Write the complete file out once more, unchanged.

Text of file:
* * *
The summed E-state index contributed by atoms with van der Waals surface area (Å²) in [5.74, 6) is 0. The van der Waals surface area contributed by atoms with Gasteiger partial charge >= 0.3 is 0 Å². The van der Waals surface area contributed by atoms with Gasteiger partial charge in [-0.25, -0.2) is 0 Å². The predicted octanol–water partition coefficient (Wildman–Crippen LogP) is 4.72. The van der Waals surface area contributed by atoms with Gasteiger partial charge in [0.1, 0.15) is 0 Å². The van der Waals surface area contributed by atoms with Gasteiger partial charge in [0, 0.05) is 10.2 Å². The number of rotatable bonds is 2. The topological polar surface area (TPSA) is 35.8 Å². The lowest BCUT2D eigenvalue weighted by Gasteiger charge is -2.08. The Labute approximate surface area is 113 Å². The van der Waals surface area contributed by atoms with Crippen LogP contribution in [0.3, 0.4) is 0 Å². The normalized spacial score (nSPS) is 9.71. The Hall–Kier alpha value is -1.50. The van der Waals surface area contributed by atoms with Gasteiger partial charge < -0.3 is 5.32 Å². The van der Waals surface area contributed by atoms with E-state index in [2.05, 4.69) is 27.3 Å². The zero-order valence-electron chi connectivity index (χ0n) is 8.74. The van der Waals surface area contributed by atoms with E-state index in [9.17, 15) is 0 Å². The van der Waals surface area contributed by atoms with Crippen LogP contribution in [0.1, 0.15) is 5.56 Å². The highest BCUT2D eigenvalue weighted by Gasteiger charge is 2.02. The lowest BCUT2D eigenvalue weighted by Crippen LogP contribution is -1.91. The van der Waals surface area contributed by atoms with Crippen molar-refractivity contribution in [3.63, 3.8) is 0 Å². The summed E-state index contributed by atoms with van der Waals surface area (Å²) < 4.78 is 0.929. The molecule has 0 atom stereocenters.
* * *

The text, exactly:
The summed E-state index contributed by atoms with van der Waals surface area (Å²) in [5.74, 6) is 0. The van der Waals surface area contributed by atoms with Gasteiger partial charge >= 0.3 is 0 Å². The van der Waals surface area contributed by atoms with Gasteiger partial charge in [-0.25, -0.2) is 0 Å². The predicted octanol–water partition coefficient (Wildman–Crippen LogP) is 4.72. The van der Waals surface area contributed by atoms with Gasteiger partial charge in [0.1, 0.15) is 0 Å². The van der Waals surface area contributed by atoms with Gasteiger partial charge in [0, 0.05) is 10.2 Å². The number of rotatable bonds is 2. The topological polar surface area (TPSA) is 35.8 Å². The lowest BCUT2D eigenvalue weighted by Gasteiger charge is -2.08. The Labute approximate surface area is 113 Å². The van der Waals surface area contributed by atoms with Crippen LogP contribution in [0.3, 0.4) is 0 Å². The normalized spacial score (nSPS) is 9.71. The Hall–Kier alpha value is -1.50. The van der Waals surface area contributed by atoms with Gasteiger partial charge < -0.3 is 5.32 Å². The van der Waals surface area contributed by atoms with E-state index in [2.05, 4.69) is 27.3 Å². The zero-order valence-electron chi connectivity index (χ0n) is 8.74. The van der Waals surface area contributed by atoms with E-state index in [9.17, 15) is 0 Å². The van der Waals surface area contributed by atoms with Crippen LogP contribution in [0.1, 0.15) is 5.56 Å². The highest BCUT2D eigenvalue weighted by Gasteiger charge is 2.02. The lowest BCUT2D eigenvalue weighted by Crippen LogP contribution is -1.91. The van der Waals surface area contributed by atoms with Crippen molar-refractivity contribution in [3.63, 3.8) is 0 Å². The summed E-state index contributed by atoms with van der Waals surface area (Å²) < 4.78 is 0.929. The molecule has 0 atom stereocenters.